Diana Bontá, The Bontá Group President and CEO
Diana Bontá has always been strongly committed to her community — locally and nationally. Her work has consistently been rooted in the fundamental health values and needs of those around her, and she has inspired a well-connected network of philanthropy to aid her work.
“The demographic growth of the Latino population in the United States provides an opportunity for philanthropy to provide support for families in need,” she said during a 2012 interview for the Hispanics in Philanthropy (HIP) website.
From her professional start as a registered nurse, Bontá has led a rich and storied career. She has worked as the President and Chief Executive Officer of The California Wellness Foundation; Vice President of Public Affairs and Community Health at Kaiser Foundation Health Plan and Hospitals; Director of the California Department of Health Services, Director of the City of Long Beach Department of Health and Human Services, and Deputy Executive Director, California and Los Angeles Regional Family Planning Council. Early in her career she was Regional Administrator of Rural Health and was part of a state effort to establish rural community health centers for farmworker and native American populations.
She serves as a Board Member of the Archstone Foundation, the Annie E. Casey Foundation, and the private sector American States Water Board. She holds a doctorate in public health and a master of public health with an emphasis in population, family, and international health from UCLA.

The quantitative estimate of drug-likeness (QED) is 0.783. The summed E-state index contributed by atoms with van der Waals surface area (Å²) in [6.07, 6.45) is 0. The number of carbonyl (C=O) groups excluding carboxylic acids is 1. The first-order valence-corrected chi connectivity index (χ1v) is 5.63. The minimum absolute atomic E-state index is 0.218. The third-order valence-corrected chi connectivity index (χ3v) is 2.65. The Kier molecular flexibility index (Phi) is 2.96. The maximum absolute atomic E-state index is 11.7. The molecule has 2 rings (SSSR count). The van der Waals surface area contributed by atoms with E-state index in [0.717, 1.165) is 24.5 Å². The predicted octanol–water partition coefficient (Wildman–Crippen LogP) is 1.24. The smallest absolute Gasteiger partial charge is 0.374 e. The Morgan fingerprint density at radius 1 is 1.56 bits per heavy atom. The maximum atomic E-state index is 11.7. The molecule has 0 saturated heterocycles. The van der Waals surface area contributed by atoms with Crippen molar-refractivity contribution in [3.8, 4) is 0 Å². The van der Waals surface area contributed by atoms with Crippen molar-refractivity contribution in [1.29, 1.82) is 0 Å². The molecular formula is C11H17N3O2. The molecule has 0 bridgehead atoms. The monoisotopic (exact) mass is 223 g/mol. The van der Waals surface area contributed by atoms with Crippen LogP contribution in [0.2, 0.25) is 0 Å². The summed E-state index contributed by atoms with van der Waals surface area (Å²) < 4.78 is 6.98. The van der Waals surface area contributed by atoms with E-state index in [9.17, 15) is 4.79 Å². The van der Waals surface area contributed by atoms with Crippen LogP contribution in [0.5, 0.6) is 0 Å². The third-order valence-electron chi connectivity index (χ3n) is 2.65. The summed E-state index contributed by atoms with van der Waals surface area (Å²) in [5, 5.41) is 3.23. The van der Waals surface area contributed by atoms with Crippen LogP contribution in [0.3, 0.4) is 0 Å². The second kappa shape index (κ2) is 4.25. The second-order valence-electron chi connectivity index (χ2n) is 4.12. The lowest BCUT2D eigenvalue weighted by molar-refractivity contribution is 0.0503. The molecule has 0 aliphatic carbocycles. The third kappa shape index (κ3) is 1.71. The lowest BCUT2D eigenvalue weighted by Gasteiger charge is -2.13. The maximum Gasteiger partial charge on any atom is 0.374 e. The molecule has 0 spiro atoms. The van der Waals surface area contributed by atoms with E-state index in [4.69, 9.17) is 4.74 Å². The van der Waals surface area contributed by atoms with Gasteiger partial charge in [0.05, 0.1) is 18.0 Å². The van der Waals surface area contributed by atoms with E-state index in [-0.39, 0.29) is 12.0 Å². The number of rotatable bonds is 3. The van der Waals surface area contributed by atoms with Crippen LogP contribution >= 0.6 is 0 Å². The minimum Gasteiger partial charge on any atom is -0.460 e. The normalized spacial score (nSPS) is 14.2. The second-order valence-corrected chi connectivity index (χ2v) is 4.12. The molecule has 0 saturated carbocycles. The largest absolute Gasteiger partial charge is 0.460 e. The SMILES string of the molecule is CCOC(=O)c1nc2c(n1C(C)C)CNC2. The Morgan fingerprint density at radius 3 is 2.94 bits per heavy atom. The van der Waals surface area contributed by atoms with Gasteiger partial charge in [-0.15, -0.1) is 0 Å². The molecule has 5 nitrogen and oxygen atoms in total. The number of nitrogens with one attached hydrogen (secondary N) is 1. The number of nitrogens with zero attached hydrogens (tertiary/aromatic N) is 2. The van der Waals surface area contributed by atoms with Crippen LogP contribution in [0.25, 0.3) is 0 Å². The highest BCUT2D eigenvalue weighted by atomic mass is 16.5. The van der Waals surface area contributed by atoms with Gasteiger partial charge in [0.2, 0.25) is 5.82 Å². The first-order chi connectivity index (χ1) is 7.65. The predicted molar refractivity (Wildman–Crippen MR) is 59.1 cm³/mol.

Bontá understands very clearly the impacts that philanthropy has on communities, and she intentionally dedicates her time and resources where they are most needed. Through Bontá’s eyes, as she stated in the 2012 HIP interview, “philanthropy can fund innovations and attempts to see what works best and evaluate whether it can be replicated in other communities.”
Giving and philanthropy are not simply about individuals; collective action is equally important, she said. The most effective way of achieving positive results, she said, is to work together, “be open to understanding community needs and be open to new funding opportunities.”
Bontá and her sister were born in New York City to a Chilean machinist and a Puerto Rican nurse’s aide. While she has worked with some of the most recognized and respected organizations in the country, she does not lose sight of her roots.
Bontá has, “always had a sense of paying it forward. My parents ingrained the sense that we shared what we had.”
For some, this sense of giving and fundamental philanthropy comes with experience and practice. For Bontá it boils down to her favorite quote from Sonia Sotomayor who said, “There are no bystanders in life […] Our humanity makes us each a part of something greater than ourselves.”
The 31 HIPGivers recognized in 2015 are collectively altering the landscape for our country. They are pushing the envelope by asking for more – more consideration, more awareness, more compassion, more action, more giving.